I made the mistake of naming these at 125 based on the weight of my source! However, at 125, it is impossible to center a dot on an i. Keep your weight masters to even numbers!

More Info

The blue dot and the dotted line control the Preview panel.▼

3rd Master

You started from a semibold R. Then we added the skeleton.

Well…That doesn’t really cut it, as far as families go.

You don’t have a big enough range to make a family!

So you create a 3rd master.

This one is a heavy or black.

Here’s the Variations panel now.▼


As you will see in the tutorial on weight gain, some families go from light to black. They skip the skeleton altogether.

4th Master?

Look back at the 3 masters image.

You see how the diagonal of the R looks too thin?

You can fix that by:

  1. Changing the node structure of the R.
  2. Adding a glyph (intermediate) master.
  3. Adding a font master.

Each of these options will be discussed in this series!

For this example, I used #1 and #3.


Now those letters are choice.


Now, I’m not recommending that you actually go here. In this case, I had started with the top masters, then expanded to the hairline. For monolines (similar thickness of strokes but optically corrected), I’ve found that I need masters at 40 and 124 to bring the middle under control.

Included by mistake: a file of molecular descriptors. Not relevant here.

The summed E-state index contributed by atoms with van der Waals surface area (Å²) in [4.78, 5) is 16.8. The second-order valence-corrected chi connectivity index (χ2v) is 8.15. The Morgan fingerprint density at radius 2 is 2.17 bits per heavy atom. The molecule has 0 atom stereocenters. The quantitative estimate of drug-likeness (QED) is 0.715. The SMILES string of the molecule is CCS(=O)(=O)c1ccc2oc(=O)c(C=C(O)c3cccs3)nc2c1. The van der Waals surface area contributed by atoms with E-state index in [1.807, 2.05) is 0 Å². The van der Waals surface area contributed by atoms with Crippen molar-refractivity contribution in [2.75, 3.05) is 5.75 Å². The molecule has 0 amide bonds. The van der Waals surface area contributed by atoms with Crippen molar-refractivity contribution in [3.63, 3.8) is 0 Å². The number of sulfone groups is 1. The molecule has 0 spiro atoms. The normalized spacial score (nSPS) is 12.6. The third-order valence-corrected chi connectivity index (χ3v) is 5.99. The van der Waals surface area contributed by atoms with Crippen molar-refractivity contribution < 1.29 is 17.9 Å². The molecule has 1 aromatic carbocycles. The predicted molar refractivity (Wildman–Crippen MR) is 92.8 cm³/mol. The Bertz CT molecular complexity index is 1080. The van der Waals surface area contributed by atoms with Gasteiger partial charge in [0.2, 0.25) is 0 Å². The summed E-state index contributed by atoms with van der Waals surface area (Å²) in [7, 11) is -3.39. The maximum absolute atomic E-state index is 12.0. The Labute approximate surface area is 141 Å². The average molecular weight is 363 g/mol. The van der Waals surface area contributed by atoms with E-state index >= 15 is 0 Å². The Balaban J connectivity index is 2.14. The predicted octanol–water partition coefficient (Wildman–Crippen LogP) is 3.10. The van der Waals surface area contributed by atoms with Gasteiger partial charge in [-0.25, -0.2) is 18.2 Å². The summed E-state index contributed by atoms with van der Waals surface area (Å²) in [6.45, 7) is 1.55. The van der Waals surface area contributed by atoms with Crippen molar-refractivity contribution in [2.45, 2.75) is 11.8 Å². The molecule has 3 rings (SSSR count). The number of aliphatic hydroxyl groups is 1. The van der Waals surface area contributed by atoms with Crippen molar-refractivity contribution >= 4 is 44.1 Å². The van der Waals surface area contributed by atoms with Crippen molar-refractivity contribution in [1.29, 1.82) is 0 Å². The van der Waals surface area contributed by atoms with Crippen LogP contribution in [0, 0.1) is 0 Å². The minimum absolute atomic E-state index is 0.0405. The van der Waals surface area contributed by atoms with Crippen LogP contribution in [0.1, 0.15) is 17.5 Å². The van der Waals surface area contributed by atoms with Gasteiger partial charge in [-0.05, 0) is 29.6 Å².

It’s time to look at some challenges.

Exponential Growth

Problems with Adding Masters

When you first add a master, it doesn’t seem like a big deal.

However..for every master you make, you also need at least an italic or oblique!

So you have to multiply everything by two! At least!

So a lot of making these families is knowing how to cut out some of that extra time. Use the least masters as possible.

There are many tools for this, such as re-using shapes, and non-destructive editing. There are also tools to help you get better masters faster.

You’ll find things like glyph (intermediate) masters to help save you time.

Font Family Trade-offs

Variations don’t work for every font.

Remember how we had all those rules for exports, and to make our fonts look good?

Well, once you add variations, new problems pop up like rabbits. Then you get rules to fix those!

Complex letters can’t be easily made into variable fonts.


But it can be like a puzzle! To continually find new challenges as you make different fonts. And finding unique solutions for your particular problem, with your set of tools.

That discovery can be a lot of the fun!

Dave Lawrence California Type Foundry